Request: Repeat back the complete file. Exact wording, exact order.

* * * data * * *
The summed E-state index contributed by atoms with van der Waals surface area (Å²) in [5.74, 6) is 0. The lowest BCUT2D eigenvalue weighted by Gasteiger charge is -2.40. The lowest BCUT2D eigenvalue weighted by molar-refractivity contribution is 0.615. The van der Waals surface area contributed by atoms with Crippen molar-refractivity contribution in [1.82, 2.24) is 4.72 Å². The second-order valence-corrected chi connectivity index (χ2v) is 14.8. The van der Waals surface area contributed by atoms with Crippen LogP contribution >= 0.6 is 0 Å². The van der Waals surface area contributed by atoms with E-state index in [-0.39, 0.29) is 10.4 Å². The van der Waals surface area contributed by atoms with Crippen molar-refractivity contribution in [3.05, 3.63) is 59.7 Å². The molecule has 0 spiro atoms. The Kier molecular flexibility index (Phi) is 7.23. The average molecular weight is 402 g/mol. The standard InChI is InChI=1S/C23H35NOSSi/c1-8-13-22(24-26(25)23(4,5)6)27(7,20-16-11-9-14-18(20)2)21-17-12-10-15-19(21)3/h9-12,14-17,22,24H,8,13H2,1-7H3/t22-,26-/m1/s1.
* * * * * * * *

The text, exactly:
The summed E-state index contributed by atoms with van der Waals surface area (Å²) in [5.74, 6) is 0. The lowest BCUT2D eigenvalue weighted by Gasteiger charge is -2.40. The lowest BCUT2D eigenvalue weighted by molar-refractivity contribution is 0.615. The van der Waals surface area contributed by atoms with Crippen molar-refractivity contribution in [1.82, 2.24) is 4.72 Å². The second-order valence-corrected chi connectivity index (χ2v) is 14.8. The van der Waals surface area contributed by atoms with Crippen LogP contribution >= 0.6 is 0 Å². The van der Waals surface area contributed by atoms with E-state index in [-0.39, 0.29) is 10.4 Å². The van der Waals surface area contributed by atoms with Crippen molar-refractivity contribution in [3.05, 3.63) is 59.7 Å². The molecule has 0 spiro atoms. The Kier molecular flexibility index (Phi) is 7.23. The average molecular weight is 402 g/mol. The standard InChI is InChI=1S/C23H35NOSSi/c1-8-13-22(24-26(25)23(4,5)6)27(7,20-16-11-9-14-18(20)2)21-17-12-10-15-19(21)3/h9-12,14-17,22,24H,8,13H2,1-7H3/t22-,26-/m1/s1.